Cannabidiol treatment reduces cocaine voluntary intake in mice through a mechanism involving adult hippocampal neurogenesis.
BACKGROUND: The administration of cannabidiol has shown promising evidence in the treatment of some neuropsychiatric disorders, including cocaine addiction. However, little information is available as to the mechanisms by which cannabidiol reduces drug use and compulsive seeking. We investigated the role of adult hippocampal neurogenesis in reducing cocaine voluntary intake after a repeated cannabidiol treatment in mice.
METHODS: Cocaine intake was modelled using the intravenous cocaine self-administration procedure in CD1 male mice. Cannabidiol (20 mg/kg) reduced cocaine self-administration behaviour acquisition and total cocaine intake and enhanced adult hippocampal neurogenesis.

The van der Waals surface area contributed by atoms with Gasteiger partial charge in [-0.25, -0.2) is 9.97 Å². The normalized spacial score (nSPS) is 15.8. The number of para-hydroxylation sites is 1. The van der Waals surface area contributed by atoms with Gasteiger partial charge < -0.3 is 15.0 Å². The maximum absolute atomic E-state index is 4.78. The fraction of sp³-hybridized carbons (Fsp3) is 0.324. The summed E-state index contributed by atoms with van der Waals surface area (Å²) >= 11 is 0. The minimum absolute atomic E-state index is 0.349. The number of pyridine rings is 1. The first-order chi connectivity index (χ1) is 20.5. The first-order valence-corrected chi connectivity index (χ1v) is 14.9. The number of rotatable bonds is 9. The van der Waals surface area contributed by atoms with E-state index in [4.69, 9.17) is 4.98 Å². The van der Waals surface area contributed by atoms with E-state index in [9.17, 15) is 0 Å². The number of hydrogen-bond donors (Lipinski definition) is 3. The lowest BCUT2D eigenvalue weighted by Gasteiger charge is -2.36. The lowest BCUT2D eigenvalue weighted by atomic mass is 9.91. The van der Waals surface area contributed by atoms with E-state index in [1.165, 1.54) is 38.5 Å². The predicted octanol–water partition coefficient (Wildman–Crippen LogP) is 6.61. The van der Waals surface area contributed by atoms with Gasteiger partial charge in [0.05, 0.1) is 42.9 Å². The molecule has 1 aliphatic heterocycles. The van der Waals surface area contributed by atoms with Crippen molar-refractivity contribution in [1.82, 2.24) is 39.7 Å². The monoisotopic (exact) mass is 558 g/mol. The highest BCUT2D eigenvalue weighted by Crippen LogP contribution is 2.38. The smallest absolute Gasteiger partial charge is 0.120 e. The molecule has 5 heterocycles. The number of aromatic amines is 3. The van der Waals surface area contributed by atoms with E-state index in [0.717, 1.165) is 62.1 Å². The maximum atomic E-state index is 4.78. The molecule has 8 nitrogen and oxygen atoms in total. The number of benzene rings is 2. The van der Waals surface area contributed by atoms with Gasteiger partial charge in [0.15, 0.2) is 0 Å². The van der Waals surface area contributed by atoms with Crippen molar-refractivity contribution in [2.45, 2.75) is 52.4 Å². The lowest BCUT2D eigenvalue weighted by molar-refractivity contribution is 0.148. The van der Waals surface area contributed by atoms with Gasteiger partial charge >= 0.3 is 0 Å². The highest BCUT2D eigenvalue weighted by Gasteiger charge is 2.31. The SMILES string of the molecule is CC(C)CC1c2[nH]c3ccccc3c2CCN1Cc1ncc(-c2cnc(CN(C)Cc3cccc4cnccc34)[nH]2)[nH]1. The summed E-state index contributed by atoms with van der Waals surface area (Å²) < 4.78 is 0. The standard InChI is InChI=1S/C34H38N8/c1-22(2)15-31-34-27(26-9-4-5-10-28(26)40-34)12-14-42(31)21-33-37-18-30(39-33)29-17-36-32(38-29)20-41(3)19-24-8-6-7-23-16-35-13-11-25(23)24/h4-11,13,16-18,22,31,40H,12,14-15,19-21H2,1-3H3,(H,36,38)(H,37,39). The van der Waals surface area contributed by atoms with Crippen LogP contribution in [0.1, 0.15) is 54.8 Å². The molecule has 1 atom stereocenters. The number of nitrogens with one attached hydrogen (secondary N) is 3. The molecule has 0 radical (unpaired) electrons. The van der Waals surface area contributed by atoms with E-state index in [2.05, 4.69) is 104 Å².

RESULTS: Our results show that a 6-day repeated temozolomide treatment (25 mg/kg/day), a chemotherapy drug that blocks hippocampal neurogenesis, prevented cannabidiol-induced increment in the early stages of neuronal maturation and differentiation, without altering the basal levels of BrdU/NeuN and doublecortin immunostaining. The reduction of total cocaine intake and operant behaviour acquisition observed following cannabidiol exposure was attenuated by temozolomide treatment. Our results also show a similar effect of temozolamide on a cannabidiol-induced improvement of novel object recognition memory, a task influenced by the pro-neurogenic effects of cannabidiol (10 and 20 mg/kg). The anxiolytic effects of cannabidiol (10 and 20 mg/kg), however, remained unaffected after its pro-neurogenic effects were depleted.
CONCLUSIONS: The present study confirms that adult hippocampal neurogenesis is one of the mechanisms by which cannabidiol lowers cocaine reinforcement and demonstrates the functional implication of adult hippocampal neurogenesis in cocaine voluntary consumption in mice. Such findings highlight the possible use of cannabidiol for developing new pharmacotherapies to manage cocaine use disorders.